Bernie O'Hare said...

I am somewhat aware of the data as I do regularly check and have noted it here before. I know that dependency is becoming an issue in more affluent families, thanks to the heroin epidemic. Obviously, the system is set up to help children. Just as obviously, I think all people go into it with good intentions. But the system failed Grace Packer. It failed Noel. It could only help to review whether improvements can be made. Whether a CASA would help I am too poorly informed to say. But that needs to be explored.

Why did the system fail Grace? She was taken from her birth family against their will over allegations of sexual and other abuse by extended family members. OK. I get that. Then she was sexually abused by her adopting father. That I don't get. Then she was allowed to remain with her adopting mother. That I don't get. Then she was thrown into a new situation where she was sexually abused by the new boyfriend of the adopting mother. Very clearly, some things were missed.

Anonymous said...

Bernie,
More like a horror story or a nightmare than any Dickens novel! The more people the more confusing and the ones claiming ignorance of understanding party of the matter should be held accountable too!

This subject is of the most valuable asset that god gives to this earth and to all party's that may become involved.

Anonymous said...

"This subject is of the most valuable asset that God gives to this earth and to all party's that may become involved."

My belief is similar to yours and I thank you for so nicely putting it into words!
MBJ

Anonymous said...

I believe the county once had or tried to have a CASA program. It was suggested by one of the Human Services Directors, I don't know which one. It was hammered down by the courts and the attorneys'. The judge at the time wanted no part of it. The CYF administration also saw it as an intrusion on their turf and pushed hard against it.

Anonymous said...

Northampton County dependency is in need of serious oversight from the regional office of DHS and the AOPC. But since all proceedings are closed, how could anyone of repute ever provide specifics? I'm very glad you've picked up this topic. AOPC does compile statistics as to how many cases go to hearing and how many hearings result in etc.,etc. Thats a good place to start.

Anonymous said...

http://www.dailymail.co.uk/news/article-4118630/Pennsylvania-woman-charged-girls-death-fostered-30-kids.html

International news. Who is watching the watchers of little children in the care of the Government.

Anonymous said...

It may sound extremely harsh, but the more government cares about these kids the worse off they are.

They go from disorganized abuse and neglect to government organized abuse. As with crime itself all government does is organized it.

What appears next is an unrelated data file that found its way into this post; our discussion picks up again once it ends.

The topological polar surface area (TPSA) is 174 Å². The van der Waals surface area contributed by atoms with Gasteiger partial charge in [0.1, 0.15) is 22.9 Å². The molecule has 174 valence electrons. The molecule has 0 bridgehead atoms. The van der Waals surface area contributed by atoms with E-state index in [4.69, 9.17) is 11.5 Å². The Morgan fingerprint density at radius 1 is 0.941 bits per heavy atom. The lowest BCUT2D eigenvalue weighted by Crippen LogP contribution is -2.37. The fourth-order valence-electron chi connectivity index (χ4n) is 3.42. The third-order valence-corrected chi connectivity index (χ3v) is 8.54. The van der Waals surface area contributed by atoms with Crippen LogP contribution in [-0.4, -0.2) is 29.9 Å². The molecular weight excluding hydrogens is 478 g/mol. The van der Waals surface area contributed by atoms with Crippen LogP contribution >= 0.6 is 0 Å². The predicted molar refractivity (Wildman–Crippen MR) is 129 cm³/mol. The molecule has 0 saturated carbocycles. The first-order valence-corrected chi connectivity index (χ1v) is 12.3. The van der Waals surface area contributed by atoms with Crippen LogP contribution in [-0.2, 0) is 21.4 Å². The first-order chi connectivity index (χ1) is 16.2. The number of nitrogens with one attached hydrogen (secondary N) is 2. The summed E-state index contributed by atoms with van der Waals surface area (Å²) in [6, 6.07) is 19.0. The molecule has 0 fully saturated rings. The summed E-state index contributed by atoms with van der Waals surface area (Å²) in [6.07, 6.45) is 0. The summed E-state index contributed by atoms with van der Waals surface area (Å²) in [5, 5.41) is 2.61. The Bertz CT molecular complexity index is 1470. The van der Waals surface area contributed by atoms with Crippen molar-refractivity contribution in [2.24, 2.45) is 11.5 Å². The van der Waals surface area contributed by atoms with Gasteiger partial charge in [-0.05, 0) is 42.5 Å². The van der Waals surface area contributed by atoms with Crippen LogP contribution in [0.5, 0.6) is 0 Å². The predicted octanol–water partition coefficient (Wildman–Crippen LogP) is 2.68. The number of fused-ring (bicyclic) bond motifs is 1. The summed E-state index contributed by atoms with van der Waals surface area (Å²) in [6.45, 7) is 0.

If government really worked it would concentrate on supporting the child's family and the community, it doesn't.

And now that and industry and bureaucracy has built itself around the problem, things are not likely to change for these kids.... this is as good as it gets.

Anonymous said...

Yeah government sucks. anarchy is great.

Anonymous said...

Im sorry but how was grace abused by organized government? I don not understand

Bernie O'Hare said...

She spent a lifetime being abused as a result of our foster system of justice. She was ripped awaty from her own family by the government, ostensibly to protect her from sexual predators in her extended family. Then the government gave her to a mother who never wanted her and an adpting father who sexually abused her. Even after that, the government allowed her to stay with an adopting mother who picked up a boyfriend who picked up where the g=boyfriend left off, and she eventually was raped and murdered. The government failed Grace, as did we all.

Anonymous said...

Respectfully, how did the system fail Grace? And which system? Was it C and Y that took her from an abusive family? Was it the foster care company thst took care of her and her brother in the following years? Was it the private adoption agency that arranged the adoption? Was it the adoption trial judge who approved it? Kids who are adopted dont get a CASA, so is that the failure? Maybe she should have had a casa until she was 18 or 21 and that was the failure? Or 36? Or 62? Of full SS retirement age? Why wasnt it the police who arrested the adopting father for abusd who didnt arrest the adpting mother? Or the forensic interviewer at the child advocacy center? Or thr cac investigative team? Or the nurse who examined her (because the system wont let a doctor touch her, only a woman and only a nurse)? Why wasnt it the DAs fault who prosecuted the adopting dad? Does the DAs office have a child advocate, because maybe there was the failure? I think it was the judges fault from the criminsl trial and the jury for the adopting dad and they failed. But why not the megans law sex abuser assessment board? Why didnt ghey get the details out of the adopting dad? Or the prison guards or prison counselors? Why didnt the prison warden take any interest in Grace? The warden failed. Or the adopting dad's parole officed when he got out or his sex abuser counselors or polygraph operator or the person who operated the penismograph machine (yes, thats a thing)?